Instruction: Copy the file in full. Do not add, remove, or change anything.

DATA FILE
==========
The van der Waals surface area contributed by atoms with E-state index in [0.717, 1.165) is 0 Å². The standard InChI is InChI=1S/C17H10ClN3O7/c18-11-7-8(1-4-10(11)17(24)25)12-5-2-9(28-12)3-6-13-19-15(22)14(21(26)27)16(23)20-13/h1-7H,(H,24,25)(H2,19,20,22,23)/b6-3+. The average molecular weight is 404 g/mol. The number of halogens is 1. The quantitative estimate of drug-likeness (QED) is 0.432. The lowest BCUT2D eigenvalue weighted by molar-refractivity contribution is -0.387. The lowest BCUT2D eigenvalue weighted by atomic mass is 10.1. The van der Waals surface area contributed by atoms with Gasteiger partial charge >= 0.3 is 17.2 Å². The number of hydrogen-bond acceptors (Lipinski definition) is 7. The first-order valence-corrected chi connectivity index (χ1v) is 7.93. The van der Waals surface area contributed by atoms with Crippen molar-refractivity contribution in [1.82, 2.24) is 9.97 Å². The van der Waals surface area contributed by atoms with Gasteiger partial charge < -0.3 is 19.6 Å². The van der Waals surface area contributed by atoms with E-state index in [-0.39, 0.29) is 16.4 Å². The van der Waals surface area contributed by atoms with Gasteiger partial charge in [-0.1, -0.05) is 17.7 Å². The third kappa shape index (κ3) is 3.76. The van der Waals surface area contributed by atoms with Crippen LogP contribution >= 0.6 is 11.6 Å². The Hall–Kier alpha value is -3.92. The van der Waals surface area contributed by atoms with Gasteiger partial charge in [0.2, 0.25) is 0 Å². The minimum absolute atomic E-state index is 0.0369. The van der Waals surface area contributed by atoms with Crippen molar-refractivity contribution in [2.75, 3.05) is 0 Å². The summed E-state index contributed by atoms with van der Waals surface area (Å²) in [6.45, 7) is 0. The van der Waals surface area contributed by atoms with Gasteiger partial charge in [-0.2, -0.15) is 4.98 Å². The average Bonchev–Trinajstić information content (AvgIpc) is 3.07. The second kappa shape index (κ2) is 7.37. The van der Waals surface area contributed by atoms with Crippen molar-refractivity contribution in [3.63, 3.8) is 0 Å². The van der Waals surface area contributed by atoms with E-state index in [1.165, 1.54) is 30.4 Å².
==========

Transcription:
The van der Waals surface area contributed by atoms with E-state index in [0.717, 1.165) is 0 Å². The standard InChI is InChI=1S/C17H10ClN3O7/c18-11-7-8(1-4-10(11)17(24)25)12-5-2-9(28-12)3-6-13-19-15(22)14(21(26)27)16(23)20-13/h1-7H,(H,24,25)(H2,19,20,22,23)/b6-3+. The average molecular weight is 404 g/mol. The number of halogens is 1. The quantitative estimate of drug-likeness (QED) is 0.432. The lowest BCUT2D eigenvalue weighted by molar-refractivity contribution is -0.387. The lowest BCUT2D eigenvalue weighted by atomic mass is 10.1. The van der Waals surface area contributed by atoms with Gasteiger partial charge >= 0.3 is 17.2 Å². The number of hydrogen-bond acceptors (Lipinski definition) is 7. The first-order valence-corrected chi connectivity index (χ1v) is 7.93. The van der Waals surface area contributed by atoms with Crippen molar-refractivity contribution in [1.82, 2.24) is 9.97 Å². The van der Waals surface area contributed by atoms with Gasteiger partial charge < -0.3 is 19.6 Å². The van der Waals surface area contributed by atoms with E-state index in [-0.39, 0.29) is 16.4 Å². The van der Waals surface area contributed by atoms with Gasteiger partial charge in [-0.1, -0.05) is 17.7 Å². The third kappa shape index (κ3) is 3.76. The van der Waals surface area contributed by atoms with Crippen LogP contribution >= 0.6 is 11.6 Å². The Hall–Kier alpha value is -3.92. The van der Waals surface area contributed by atoms with Gasteiger partial charge in [0.2, 0.25) is 0 Å². The minimum absolute atomic E-state index is 0.0369. The van der Waals surface area contributed by atoms with Crippen molar-refractivity contribution in [2.75, 3.05) is 0 Å². The summed E-state index contributed by atoms with van der Waals surface area (Å²) in [6.45, 7) is 0. The van der Waals surface area contributed by atoms with Gasteiger partial charge in [-0.2, -0.15) is 4.98 Å². The average Bonchev–Trinajstić information content (AvgIpc) is 3.07. The second kappa shape index (κ2) is 7.37. The van der Waals surface area contributed by atoms with Crippen molar-refractivity contribution in [3.63, 3.8) is 0 Å². The van der Waals surface area contributed by atoms with E-state index in [1.165, 1.54) is 30.4 Å².